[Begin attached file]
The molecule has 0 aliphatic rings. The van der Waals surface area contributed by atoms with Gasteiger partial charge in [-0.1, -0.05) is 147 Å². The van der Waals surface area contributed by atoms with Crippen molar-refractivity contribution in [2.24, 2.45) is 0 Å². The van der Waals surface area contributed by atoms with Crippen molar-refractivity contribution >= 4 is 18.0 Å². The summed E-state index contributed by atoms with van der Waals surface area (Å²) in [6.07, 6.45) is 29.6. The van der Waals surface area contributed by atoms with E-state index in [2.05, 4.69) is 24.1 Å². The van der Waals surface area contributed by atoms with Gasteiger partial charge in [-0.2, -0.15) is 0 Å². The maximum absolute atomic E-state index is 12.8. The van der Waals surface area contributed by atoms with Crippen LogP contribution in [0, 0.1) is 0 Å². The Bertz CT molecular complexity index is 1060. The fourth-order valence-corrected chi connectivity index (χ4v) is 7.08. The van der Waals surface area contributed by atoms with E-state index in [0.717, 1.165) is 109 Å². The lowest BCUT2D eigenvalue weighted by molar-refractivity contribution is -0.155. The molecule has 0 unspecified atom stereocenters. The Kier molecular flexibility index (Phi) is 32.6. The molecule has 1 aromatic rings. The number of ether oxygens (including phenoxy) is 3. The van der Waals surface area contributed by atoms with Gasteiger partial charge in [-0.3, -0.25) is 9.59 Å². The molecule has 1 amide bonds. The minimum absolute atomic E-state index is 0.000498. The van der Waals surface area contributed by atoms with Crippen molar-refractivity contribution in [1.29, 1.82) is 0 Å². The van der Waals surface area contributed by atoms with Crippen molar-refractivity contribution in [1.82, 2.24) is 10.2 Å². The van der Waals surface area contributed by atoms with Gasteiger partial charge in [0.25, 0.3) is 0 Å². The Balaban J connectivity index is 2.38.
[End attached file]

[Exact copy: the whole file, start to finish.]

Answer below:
The molecule has 0 aliphatic rings. The van der Waals surface area contributed by atoms with Gasteiger partial charge in [-0.1, -0.05) is 147 Å². The van der Waals surface area contributed by atoms with Crippen molar-refractivity contribution in [2.24, 2.45) is 0 Å². The van der Waals surface area contributed by atoms with Crippen molar-refractivity contribution >= 4 is 18.0 Å². The summed E-state index contributed by atoms with van der Waals surface area (Å²) in [6.07, 6.45) is 29.6. The van der Waals surface area contributed by atoms with E-state index in [2.05, 4.69) is 24.1 Å². The van der Waals surface area contributed by atoms with Gasteiger partial charge in [-0.2, -0.15) is 0 Å². The maximum absolute atomic E-state index is 12.8. The van der Waals surface area contributed by atoms with Crippen LogP contribution in [0, 0.1) is 0 Å². The Bertz CT molecular complexity index is 1060. The fourth-order valence-corrected chi connectivity index (χ4v) is 7.08. The van der Waals surface area contributed by atoms with E-state index in [0.717, 1.165) is 109 Å². The lowest BCUT2D eigenvalue weighted by molar-refractivity contribution is -0.155. The molecule has 0 unspecified atom stereocenters. The Kier molecular flexibility index (Phi) is 32.6. The molecule has 1 aromatic rings. The number of ether oxygens (including phenoxy) is 3. The van der Waals surface area contributed by atoms with Gasteiger partial charge in [-0.3, -0.25) is 9.59 Å². The molecule has 1 amide bonds. The minimum absolute atomic E-state index is 0.000498. The van der Waals surface area contributed by atoms with Crippen molar-refractivity contribution in [1.29, 1.82) is 0 Å². The van der Waals surface area contributed by atoms with Crippen molar-refractivity contribution in [1.82, 2.24) is 10.2 Å². The van der Waals surface area contributed by atoms with Gasteiger partial charge in [0.25, 0.3) is 0 Å². The Balaban J connectivity index is 2.38.